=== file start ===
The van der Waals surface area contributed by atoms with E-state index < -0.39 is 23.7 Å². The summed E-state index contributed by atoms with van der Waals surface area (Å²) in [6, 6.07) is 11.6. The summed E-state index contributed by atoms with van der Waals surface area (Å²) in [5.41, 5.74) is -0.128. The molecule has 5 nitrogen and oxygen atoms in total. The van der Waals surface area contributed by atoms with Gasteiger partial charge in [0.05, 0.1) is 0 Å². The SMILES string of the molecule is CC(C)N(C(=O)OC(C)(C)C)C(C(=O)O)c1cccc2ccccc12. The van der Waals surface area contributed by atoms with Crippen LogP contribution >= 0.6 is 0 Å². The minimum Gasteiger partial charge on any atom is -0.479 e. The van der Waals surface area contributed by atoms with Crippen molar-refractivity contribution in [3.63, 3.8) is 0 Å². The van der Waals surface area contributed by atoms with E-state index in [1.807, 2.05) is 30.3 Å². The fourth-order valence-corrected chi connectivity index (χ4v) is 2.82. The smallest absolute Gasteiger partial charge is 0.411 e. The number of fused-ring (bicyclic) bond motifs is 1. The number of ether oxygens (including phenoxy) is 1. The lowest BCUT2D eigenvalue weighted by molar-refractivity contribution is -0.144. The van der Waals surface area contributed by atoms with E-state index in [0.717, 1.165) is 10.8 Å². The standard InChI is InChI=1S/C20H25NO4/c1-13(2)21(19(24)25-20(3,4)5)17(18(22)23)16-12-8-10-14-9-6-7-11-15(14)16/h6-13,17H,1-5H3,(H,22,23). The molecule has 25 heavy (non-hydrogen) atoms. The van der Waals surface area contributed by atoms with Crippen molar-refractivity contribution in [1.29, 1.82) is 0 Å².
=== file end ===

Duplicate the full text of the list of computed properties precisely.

The van der Waals surface area contributed by atoms with E-state index < -0.39 is 23.7 Å². The summed E-state index contributed by atoms with van der Waals surface area (Å²) in [6, 6.07) is 11.6. The summed E-state index contributed by atoms with van der Waals surface area (Å²) in [5.41, 5.74) is -0.128. The molecule has 5 nitrogen and oxygen atoms in total. The van der Waals surface area contributed by atoms with Gasteiger partial charge in [0.05, 0.1) is 0 Å². The SMILES string of the molecule is CC(C)N(C(=O)OC(C)(C)C)C(C(=O)O)c1cccc2ccccc12. The van der Waals surface area contributed by atoms with Crippen LogP contribution >= 0.6 is 0 Å². The minimum Gasteiger partial charge on any atom is -0.479 e. The van der Waals surface area contributed by atoms with Crippen molar-refractivity contribution in [3.63, 3.8) is 0 Å². The van der Waals surface area contributed by atoms with E-state index in [1.807, 2.05) is 30.3 Å². The fourth-order valence-corrected chi connectivity index (χ4v) is 2.82. The smallest absolute Gasteiger partial charge is 0.411 e. The number of fused-ring (bicyclic) bond motifs is 1. The number of ether oxygens (including phenoxy) is 1. The lowest BCUT2D eigenvalue weighted by molar-refractivity contribution is -0.144. The van der Waals surface area contributed by atoms with E-state index in [0.717, 1.165) is 10.8 Å². The standard InChI is InChI=1S/C20H25NO4/c1-13(2)21(19(24)25-20(3,4)5)17(18(22)23)16-12-8-10-14-9-6-7-11-15(14)16/h6-13,17H,1-5H3,(H,22,23). The molecule has 25 heavy (non-hydrogen) atoms. The van der Waals surface area contributed by atoms with Crippen molar-refractivity contribution in [1.29, 1.82) is 0 Å².